CASE NO. 5125 CRB-1-06-8
COMPENSATION REVIEW BOARD
WORKERS’ COMPENSATION COMMISSION
JULY 17, 2007
IN YOUR NEIGHBORHOOD CONSTRUCTION, LLC
NO RECORD OF INSURANCE
CHURCH OF THE MOST HIGH GOD
ST. PAUL TRAVELERS INSURANCE CO.
HANOVER INSURANCE COMPANY
SECOND INJURY FUND
The claimant was represented by Jan P. van der Werff, Esq., One Barnard Lane, Suite 202, Bloomfield, CT 06002.
The respondent employer In Your Neighborhood Construction was represented by J. Xavier Pryor, Esq., Brignole, Bush and Lewis, 73 Wadsworth Street, Hartford, CT 06106.
The respondents Church of The Most High God and St. Paul Travelers Insurance were represented by Sean Nourie, Esq., Conway & Stoughton, LLP, 818 Farmington Avenue, West Hartford, CT 06119.
The respondents Church of The Most High God and Hanover Insurance Company were represented by Elycia Solimene, Esq., Gibson & Behman, P.C., 71 Bradley Road, Suite 11, Madison, CT 06443 who did not appear at oral argument.
The Second Injury Fund was represented by Donna H. Summers, Esq., Assistant Attorney General, 55 Elm Street, P.O. Box 120, Hartford, CT 06141-0120.
Oral argument was heard January 19, 2007 on a limited issue, “Respondent’s Counsel’s Motion to Withdraw Appearance” before a Compensation Review Board panel consisting of the Commission Chairman John A. Mastropietro and Commissioners Amado J. Vargas and Scott A. Barton.
JOHN A. MASTROPIETRO, CHAIRMAN. The instant matter was heard by the Compensation Review Board at oral argument held January 19, 2007. The matter was calendared for oral argument for the purpose, inter alia, of determining whether to grant a Motion filed October 3, 2006 by counsel for the employer-respondent In Your Neighborhood Construction seeking to withdraw as counsel for the appellant.
The facts of the case are as follows. The Commissioner acting for the First District rendered a Finding and Award for the claimant on August 17, 2006. As there was a finding that the claimant’s employer was not insured the Second Injury Fund was obligated under § 31-355 C.G.S. to compensate the claimant were the award not to be paid. Both the Second Injury Fund and the employer-respondent had counsel file Petitions for Review from the decision. Following the filing of the Petition for Review counsel for the employer-respondent filed a motion to withdraw his appearance in this matter.1
In Cordi-Allen v. Hartford, 4422 CRB-1-01-7 (January 30, 2002), we outlined the legal requirements which must be fulfilled in order to approve the withdrawal of representation by counsel.
“Under Rule 1.16 of the Rules of Professional Conduct, there are certain circumstances under which a lawyer may withdraw from representing a client. The rules provide in pertinent part:
[A] lawyer may withdraw from representing a client if withdrawal can be accomplished without material adverse effect on the interests of the client, or if:
(1) The client persists in a course of action involving the lawyer’s services that the lawyer reasonably believes is criminal or fraudulent;
(2) The client has used the lawyer’s services to perpetrate a crime or fraud;
(3) The client insists upon pursuing an objective that the lawyer considers repugnant or imprudent;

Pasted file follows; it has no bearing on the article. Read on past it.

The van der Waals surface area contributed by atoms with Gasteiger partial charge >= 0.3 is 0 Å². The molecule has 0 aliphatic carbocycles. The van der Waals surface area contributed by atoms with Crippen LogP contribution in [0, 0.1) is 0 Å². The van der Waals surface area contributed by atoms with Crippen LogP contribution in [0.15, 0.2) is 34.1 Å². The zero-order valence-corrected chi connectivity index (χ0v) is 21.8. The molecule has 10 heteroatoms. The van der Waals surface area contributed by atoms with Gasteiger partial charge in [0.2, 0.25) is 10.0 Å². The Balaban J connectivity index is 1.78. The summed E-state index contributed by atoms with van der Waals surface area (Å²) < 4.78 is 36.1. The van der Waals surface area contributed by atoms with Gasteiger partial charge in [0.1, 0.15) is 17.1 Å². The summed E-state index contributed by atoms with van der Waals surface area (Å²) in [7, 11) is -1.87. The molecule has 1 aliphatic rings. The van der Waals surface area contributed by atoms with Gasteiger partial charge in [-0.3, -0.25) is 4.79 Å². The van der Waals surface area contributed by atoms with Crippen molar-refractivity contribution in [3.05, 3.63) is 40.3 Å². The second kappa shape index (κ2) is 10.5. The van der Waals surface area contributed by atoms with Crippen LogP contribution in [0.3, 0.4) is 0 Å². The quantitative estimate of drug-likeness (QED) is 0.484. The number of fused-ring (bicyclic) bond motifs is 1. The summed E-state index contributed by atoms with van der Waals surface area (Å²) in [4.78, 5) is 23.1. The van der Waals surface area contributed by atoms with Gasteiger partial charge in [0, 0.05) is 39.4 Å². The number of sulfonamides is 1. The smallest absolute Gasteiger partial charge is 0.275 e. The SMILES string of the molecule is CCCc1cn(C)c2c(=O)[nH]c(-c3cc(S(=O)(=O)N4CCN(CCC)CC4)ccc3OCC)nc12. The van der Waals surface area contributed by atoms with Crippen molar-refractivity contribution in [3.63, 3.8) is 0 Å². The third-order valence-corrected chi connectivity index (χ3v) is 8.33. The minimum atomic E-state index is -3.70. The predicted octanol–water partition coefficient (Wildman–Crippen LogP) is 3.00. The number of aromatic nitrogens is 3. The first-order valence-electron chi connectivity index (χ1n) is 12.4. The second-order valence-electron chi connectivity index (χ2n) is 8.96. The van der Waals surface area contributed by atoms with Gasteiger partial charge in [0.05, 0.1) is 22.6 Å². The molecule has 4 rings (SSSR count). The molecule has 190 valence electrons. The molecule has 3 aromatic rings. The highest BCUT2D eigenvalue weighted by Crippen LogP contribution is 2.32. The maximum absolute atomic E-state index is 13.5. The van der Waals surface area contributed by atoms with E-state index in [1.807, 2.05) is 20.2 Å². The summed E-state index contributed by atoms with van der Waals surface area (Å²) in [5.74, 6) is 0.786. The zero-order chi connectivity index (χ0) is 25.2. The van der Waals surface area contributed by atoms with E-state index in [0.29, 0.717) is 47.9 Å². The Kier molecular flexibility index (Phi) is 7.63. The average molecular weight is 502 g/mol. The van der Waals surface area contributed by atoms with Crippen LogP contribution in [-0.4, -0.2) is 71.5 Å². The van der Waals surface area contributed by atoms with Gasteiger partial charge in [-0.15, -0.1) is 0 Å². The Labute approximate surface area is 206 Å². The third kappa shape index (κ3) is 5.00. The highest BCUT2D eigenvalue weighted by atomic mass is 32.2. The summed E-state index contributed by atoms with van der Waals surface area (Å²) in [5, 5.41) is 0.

(4) The client fails substantially to fulfill an obligation to the lawyer regarding the lawyer’s services and has been given reasonable warning that the lawyer will withdraw unless the obligation is fulfilled;
(5) The representation will result in an unreasonable financial burden on the lawyer or has been rendered unreasonably difficult by the client; or
(6) Other good cause for withdrawal exists. (emphasis ours)”
In his motion, counsel states that his client had represented that payment would be tendered for legal services rendered on his behalf, but has failed to tender any money for representation on an appeal. At oral argument counsel also stated that communications between himself and his client had become virtually nonexistent. Therefore, it appears the requisite grounds exist to permit counsel to withdraw his representation.
Having established a substantive basis to approve a withdrawal, we must ascertain if the procedural requirements have been met. Under Practice Book Sec. 3-10,
“[n]o motion for withdrawal of appearance shall be granted unless good cause is shown and until the judicial authority is satisfied that reasonable notice has been given to other attorneys of record and that the party represented by the attorney was served with the motion and the notice required by this section or that attorney has made reasonable efforts to serve such party.”
The record before this board demonstrates that counsel for the respondent did send his client a copy of this motion via certified mail on October 3, 2006, and did copy his client on his memorandum of law. This board also sent the employer-respondent via regular mail a hearing notice of the date and time of the hearing on this motion. The respondent did not file a written objection to this motion or appear at oral argument in opposition to this motion. Therefore, we conclude the procedural requirements of Section 3-10 of the Practice Book have been met. We also conclude that the respondent has not objected to the granting of this motion.
It is a matter of judicial discretion whether to approve the withdrawal of counsel, Tolman v. Banach, 82 Conn. App. 263, 265 (2004); Swerdloff v. Rubenstein, 81 Conn. App. 552, 553-554 (2004). As the procedural requirements have been met, we believe it is within our discretion to grant counsel’s motion to withdraw his appearance, and herein approve the Motion to Withdraw Appearance.
Commissioners Amado J. Vargas and Scott A. Barton concur in this opinion.
1 During the pendency of the motion, counsel for the employer-respondent filed Reasons for Appeal, which have also been filed by counsel for the Second Injury Fund. BACK TO TEXT